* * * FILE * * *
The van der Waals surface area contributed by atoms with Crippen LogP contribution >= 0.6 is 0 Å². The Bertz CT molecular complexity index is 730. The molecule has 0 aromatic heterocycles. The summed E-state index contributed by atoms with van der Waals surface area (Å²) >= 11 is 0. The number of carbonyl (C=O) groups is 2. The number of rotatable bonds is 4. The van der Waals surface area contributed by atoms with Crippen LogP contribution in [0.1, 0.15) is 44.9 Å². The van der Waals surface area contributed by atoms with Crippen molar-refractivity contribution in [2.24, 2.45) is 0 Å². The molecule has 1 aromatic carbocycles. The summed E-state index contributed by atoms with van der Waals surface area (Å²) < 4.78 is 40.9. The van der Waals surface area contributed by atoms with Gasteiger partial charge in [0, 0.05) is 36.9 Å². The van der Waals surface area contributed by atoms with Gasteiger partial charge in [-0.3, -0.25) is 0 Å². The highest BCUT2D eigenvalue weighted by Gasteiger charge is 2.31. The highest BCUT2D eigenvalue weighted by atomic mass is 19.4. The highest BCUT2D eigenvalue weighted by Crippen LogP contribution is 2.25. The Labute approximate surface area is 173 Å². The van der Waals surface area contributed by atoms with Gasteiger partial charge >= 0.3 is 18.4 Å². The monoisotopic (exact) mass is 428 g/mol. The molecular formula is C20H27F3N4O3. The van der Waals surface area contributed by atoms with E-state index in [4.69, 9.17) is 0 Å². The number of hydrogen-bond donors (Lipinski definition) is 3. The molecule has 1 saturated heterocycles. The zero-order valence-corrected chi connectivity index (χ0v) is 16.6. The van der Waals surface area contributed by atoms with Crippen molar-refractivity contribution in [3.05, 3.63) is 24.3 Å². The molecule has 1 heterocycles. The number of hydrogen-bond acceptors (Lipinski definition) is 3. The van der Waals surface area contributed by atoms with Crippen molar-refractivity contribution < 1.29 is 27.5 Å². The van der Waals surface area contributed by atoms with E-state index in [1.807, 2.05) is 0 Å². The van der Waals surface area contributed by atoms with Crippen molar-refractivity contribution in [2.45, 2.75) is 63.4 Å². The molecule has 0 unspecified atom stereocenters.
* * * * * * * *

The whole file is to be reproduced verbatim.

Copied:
The van der Waals surface area contributed by atoms with Crippen LogP contribution >= 0.6 is 0 Å². The Bertz CT molecular complexity index is 730. The molecule has 0 aromatic heterocycles. The summed E-state index contributed by atoms with van der Waals surface area (Å²) >= 11 is 0. The number of carbonyl (C=O) groups is 2. The number of rotatable bonds is 4. The van der Waals surface area contributed by atoms with Crippen LogP contribution in [0.1, 0.15) is 44.9 Å². The van der Waals surface area contributed by atoms with Crippen molar-refractivity contribution in [2.24, 2.45) is 0 Å². The molecule has 1 aromatic carbocycles. The summed E-state index contributed by atoms with van der Waals surface area (Å²) < 4.78 is 40.9. The van der Waals surface area contributed by atoms with Gasteiger partial charge in [0, 0.05) is 36.9 Å². The van der Waals surface area contributed by atoms with Gasteiger partial charge in [-0.3, -0.25) is 0 Å². The highest BCUT2D eigenvalue weighted by Gasteiger charge is 2.31. The highest BCUT2D eigenvalue weighted by atomic mass is 19.4. The highest BCUT2D eigenvalue weighted by Crippen LogP contribution is 2.25. The Labute approximate surface area is 173 Å². The van der Waals surface area contributed by atoms with Gasteiger partial charge >= 0.3 is 18.4 Å². The monoisotopic (exact) mass is 428 g/mol. The molecular formula is C20H27F3N4O3. The van der Waals surface area contributed by atoms with E-state index in [4.69, 9.17) is 0 Å². The number of hydrogen-bond donors (Lipinski definition) is 3. The molecule has 1 saturated heterocycles. The zero-order valence-corrected chi connectivity index (χ0v) is 16.6. The van der Waals surface area contributed by atoms with Crippen molar-refractivity contribution in [3.05, 3.63) is 24.3 Å². The molecule has 1 heterocycles. The number of hydrogen-bond acceptors (Lipinski definition) is 3. The van der Waals surface area contributed by atoms with Crippen molar-refractivity contribution < 1.29 is 27.5 Å². The van der Waals surface area contributed by atoms with E-state index in [1.807, 2.05) is 0 Å². The van der Waals surface area contributed by atoms with Crippen molar-refractivity contribution in [2.45, 2.75) is 63.4 Å². The molecule has 0 unspecified atom stereocenters.